Why do Christians worship on Sunday?

The Ten Commandments specifically command observance of the Sabbath (Saturday), so why worship on any other day? Photo: The Ten Commandments (KJV)

FLOWER MOUND, Texas, November 10, 2012 — Why do modern Christians worship on Sunday when the Ten Commandments specifically command the observance of the Sabbath as a day of rest?

The practice of Christians meeting on Sunday to worship rather than on Saturday, as was the practice in the Old Testament, has long been debated. Sabbatarians believe Saturdays must be kept as a holy day of rest and worship. Traditional Christians, both Protestant and Catholics, have worshipped on Sunday.

It is clear from Genesis 1-2 that God rested from his creative work on the seventh day—Saturday. Moses, 430 years after Abraham, commanded the people who were coming out of captivity in Egypt and poised to enter the Promised Land to keep the Sabbath holy. No evidence exists that the Sabbath was enforce prior to Moses. In later Judaism, Sabbath observance became a very legalistic ritual.

Christianity recognizes that Christ fulfilled the law. While the principles of the Ten Commandments are restated in various books in the New Testament, absent is the fourth commandment to keep the Sabbath holy.

Christians throughout history have observed worship on the first day of the week in celebration of the resurrection of Christ. 

However, there is no substantial evidence that the Apostles began worshipping on Sunday after the resurrection. In 1 Corinthians 16:2 Paul hints at the observance of Sunday as he exhorts Christians on the first day of the week to lay aside some money for an offering. In Romans 14:5, Paul seems to suggest all days are the same. He is probably referring to more days than just the Sabbath. His exhortations fall short of suggesting Sunday is to be substituted for Saturday.

It is fairly clear from early Christian writings that Christians observed Sunday as the day of worship by the 2nd century. The question is: Why did Saturday rest as practiced in the Old Testament and commanded in the Ten Commandments morph into Sunday as the day Christians set aside for worship?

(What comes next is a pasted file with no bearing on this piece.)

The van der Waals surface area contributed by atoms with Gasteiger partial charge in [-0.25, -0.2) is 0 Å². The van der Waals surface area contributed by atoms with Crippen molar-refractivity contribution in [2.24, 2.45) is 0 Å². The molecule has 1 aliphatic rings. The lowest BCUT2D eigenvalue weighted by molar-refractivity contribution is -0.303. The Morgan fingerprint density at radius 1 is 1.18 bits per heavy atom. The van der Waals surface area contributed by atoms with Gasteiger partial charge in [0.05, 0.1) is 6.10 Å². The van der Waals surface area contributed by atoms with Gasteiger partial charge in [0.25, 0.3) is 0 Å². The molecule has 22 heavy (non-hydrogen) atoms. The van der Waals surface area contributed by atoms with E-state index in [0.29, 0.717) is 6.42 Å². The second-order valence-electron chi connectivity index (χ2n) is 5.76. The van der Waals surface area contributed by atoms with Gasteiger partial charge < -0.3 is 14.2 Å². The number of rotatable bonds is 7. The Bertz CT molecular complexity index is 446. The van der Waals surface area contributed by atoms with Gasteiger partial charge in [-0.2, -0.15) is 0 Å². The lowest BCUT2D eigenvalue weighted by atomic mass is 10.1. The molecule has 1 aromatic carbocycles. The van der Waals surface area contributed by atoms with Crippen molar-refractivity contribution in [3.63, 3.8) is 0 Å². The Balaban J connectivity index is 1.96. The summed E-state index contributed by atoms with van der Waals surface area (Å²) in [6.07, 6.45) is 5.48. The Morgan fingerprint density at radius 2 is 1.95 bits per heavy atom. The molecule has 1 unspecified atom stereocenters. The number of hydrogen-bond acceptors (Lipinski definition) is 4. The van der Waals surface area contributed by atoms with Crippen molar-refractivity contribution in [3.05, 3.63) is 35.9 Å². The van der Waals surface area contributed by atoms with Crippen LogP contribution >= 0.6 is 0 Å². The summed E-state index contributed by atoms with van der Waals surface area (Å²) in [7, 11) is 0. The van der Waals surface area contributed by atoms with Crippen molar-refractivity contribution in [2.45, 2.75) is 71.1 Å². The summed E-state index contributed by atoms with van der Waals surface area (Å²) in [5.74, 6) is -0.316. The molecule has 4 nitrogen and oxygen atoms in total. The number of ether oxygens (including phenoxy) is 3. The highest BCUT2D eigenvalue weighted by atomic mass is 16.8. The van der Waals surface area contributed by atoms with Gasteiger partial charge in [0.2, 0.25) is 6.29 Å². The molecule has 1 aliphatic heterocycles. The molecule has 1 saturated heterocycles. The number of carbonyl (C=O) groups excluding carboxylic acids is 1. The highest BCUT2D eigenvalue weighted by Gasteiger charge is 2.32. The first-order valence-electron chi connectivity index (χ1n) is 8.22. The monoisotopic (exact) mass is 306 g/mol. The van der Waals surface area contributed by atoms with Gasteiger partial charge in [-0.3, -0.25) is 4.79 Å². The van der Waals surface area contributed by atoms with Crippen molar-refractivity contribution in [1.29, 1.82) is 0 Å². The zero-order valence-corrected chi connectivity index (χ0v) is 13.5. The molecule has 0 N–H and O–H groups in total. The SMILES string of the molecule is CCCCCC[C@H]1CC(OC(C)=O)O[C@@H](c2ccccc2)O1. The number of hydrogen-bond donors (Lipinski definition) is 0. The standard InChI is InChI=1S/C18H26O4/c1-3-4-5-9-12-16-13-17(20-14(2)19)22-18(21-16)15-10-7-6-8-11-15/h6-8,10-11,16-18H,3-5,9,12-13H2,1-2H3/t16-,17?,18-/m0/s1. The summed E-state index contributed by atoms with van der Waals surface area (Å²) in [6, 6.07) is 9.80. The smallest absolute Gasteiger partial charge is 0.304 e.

By the mid-2nd century, early Christian apologists like Justin Martyr acknowledged the beginning of the cessation of the Sabbath observance as a day of rest, making Sunday the day of Christian celebration and worship. Nevertheless, the Sabbath continued to be observed as a day of rest and Sunday became a time for religious services. As Christians sought to separate themselves from Judaism, they abandoned the Sabbath as their day of celebration.

It was left to Emperor Constantine in AD 321, to decree that Sunday be observed as the Roman Empire’s day of rest. The long battle of Christian persecution finally ended. The new decree favored the persecution-weary Christians and solidified the Church’s Sunday practice.

The 16th century reformers Martin Luther and John Calvin repudiated the idea that Christians are bound to obey the Law of Moses.  They specifically abhorred the substitution of New Testament justification by faith with any suggestion that reinstated the Old Testament commandment to keep the Sabbath holy. They were concerned with Judaism creeping into Christian doctrine.

The great evangelical awakening in the 19th century led to an emphasis on strict, legalistic Sunday observance. Today Protestants and Catholics generally observe Sunday as the day for religious services. Many congregations in America have Saturday evening services to accommodate parishioners’ needs or to expand church rolls. However, some congregations and especially many Jewish Christians meeting in Israel prefer to hold religious services on Saturday.

The New Testament is clear that the Mosaic Law is not the source for Christian faith and practice. Christ fulfilled the Law. It is, therefore, left to the conscience of the believer to worship as he sees fit. The fear today is that the influence of our secular society on Christian worship, whether Saturday or Sunday, will turn the sacred day into just another day—and that is not in keeping with biblical teaching.   


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Donald L. Brake, Sr.

Donald L. Brake, Ph.D., is Dean Emeritus of Multnomah Biblical Seminary, past president of Jerusalem University College, Israel; author of A Visual History of the English Bible: The Tumultuous Tale of The World’s Bestselling Book; Baker Books, 2008 (a 2009 ECPA Christian Book Award finalist), A Visual History of the King James Bible: The Dramatic Tale of the World’s Best-Known Translation, Baker Books, 2011, A Royal Monument of English Literature: The King James Bible 1611, Credo House Publishers, 2011; and antiquarian collector with his extensive collection of rare and significant Bibles and artifacts currently at the Dunham Bible Museum, Houston Baptist University, Houston, Texas.

www.credocommunications.net/kjv

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